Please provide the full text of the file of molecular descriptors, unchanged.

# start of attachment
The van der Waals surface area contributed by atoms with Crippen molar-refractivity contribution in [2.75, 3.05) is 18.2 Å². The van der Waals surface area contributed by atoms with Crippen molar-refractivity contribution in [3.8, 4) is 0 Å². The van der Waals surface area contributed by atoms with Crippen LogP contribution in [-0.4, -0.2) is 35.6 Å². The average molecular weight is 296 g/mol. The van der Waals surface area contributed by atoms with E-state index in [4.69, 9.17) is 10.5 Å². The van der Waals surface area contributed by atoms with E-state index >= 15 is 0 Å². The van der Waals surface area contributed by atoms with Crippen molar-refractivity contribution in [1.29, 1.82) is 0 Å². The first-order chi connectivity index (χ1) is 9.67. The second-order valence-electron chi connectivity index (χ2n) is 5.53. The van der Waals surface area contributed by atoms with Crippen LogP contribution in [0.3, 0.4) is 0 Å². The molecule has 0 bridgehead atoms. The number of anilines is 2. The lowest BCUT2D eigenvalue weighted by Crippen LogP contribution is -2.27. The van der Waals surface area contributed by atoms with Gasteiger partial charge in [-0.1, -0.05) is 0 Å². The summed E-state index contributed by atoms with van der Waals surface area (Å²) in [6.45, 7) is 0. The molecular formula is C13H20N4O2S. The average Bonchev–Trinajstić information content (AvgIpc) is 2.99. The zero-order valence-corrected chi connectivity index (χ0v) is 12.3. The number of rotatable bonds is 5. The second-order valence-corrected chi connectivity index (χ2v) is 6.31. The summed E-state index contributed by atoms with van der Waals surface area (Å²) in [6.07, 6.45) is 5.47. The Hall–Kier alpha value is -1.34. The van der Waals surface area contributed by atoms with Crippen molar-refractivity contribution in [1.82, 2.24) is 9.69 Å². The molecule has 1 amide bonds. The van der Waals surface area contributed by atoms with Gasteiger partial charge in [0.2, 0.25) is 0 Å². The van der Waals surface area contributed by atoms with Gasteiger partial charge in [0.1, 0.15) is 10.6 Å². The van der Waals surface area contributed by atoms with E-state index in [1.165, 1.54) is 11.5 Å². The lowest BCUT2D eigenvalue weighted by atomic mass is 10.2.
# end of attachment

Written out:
The van der Waals surface area contributed by atoms with Crippen molar-refractivity contribution in [2.75, 3.05) is 18.2 Å². The van der Waals surface area contributed by atoms with Crippen molar-refractivity contribution in [3.8, 4) is 0 Å². The van der Waals surface area contributed by atoms with Crippen LogP contribution in [-0.4, -0.2) is 35.6 Å². The average molecular weight is 296 g/mol. The van der Waals surface area contributed by atoms with E-state index in [4.69, 9.17) is 10.5 Å². The van der Waals surface area contributed by atoms with E-state index >= 15 is 0 Å². The van der Waals surface area contributed by atoms with Crippen molar-refractivity contribution in [1.29, 1.82) is 0 Å². The first-order chi connectivity index (χ1) is 9.67. The second-order valence-electron chi connectivity index (χ2n) is 5.53. The van der Waals surface area contributed by atoms with Crippen LogP contribution in [0.3, 0.4) is 0 Å². The molecule has 0 bridgehead atoms. The number of anilines is 2. The lowest BCUT2D eigenvalue weighted by Crippen LogP contribution is -2.27. The van der Waals surface area contributed by atoms with Gasteiger partial charge in [-0.1, -0.05) is 0 Å². The summed E-state index contributed by atoms with van der Waals surface area (Å²) in [6.45, 7) is 0. The molecular formula is C13H20N4O2S. The average Bonchev–Trinajstić information content (AvgIpc) is 2.99. The zero-order valence-corrected chi connectivity index (χ0v) is 12.3. The number of rotatable bonds is 5. The second-order valence-corrected chi connectivity index (χ2v) is 6.31. The summed E-state index contributed by atoms with van der Waals surface area (Å²) in [6.07, 6.45) is 5.47. The Hall–Kier alpha value is -1.34. The van der Waals surface area contributed by atoms with Crippen molar-refractivity contribution in [1.82, 2.24) is 9.69 Å². The molecule has 1 amide bonds. The van der Waals surface area contributed by atoms with Gasteiger partial charge in [0.2, 0.25) is 0 Å². The van der Waals surface area contributed by atoms with Gasteiger partial charge in [0.1, 0.15) is 10.6 Å². The van der Waals surface area contributed by atoms with E-state index in [1.165, 1.54) is 11.5 Å². The lowest BCUT2D eigenvalue weighted by atomic mass is 10.2.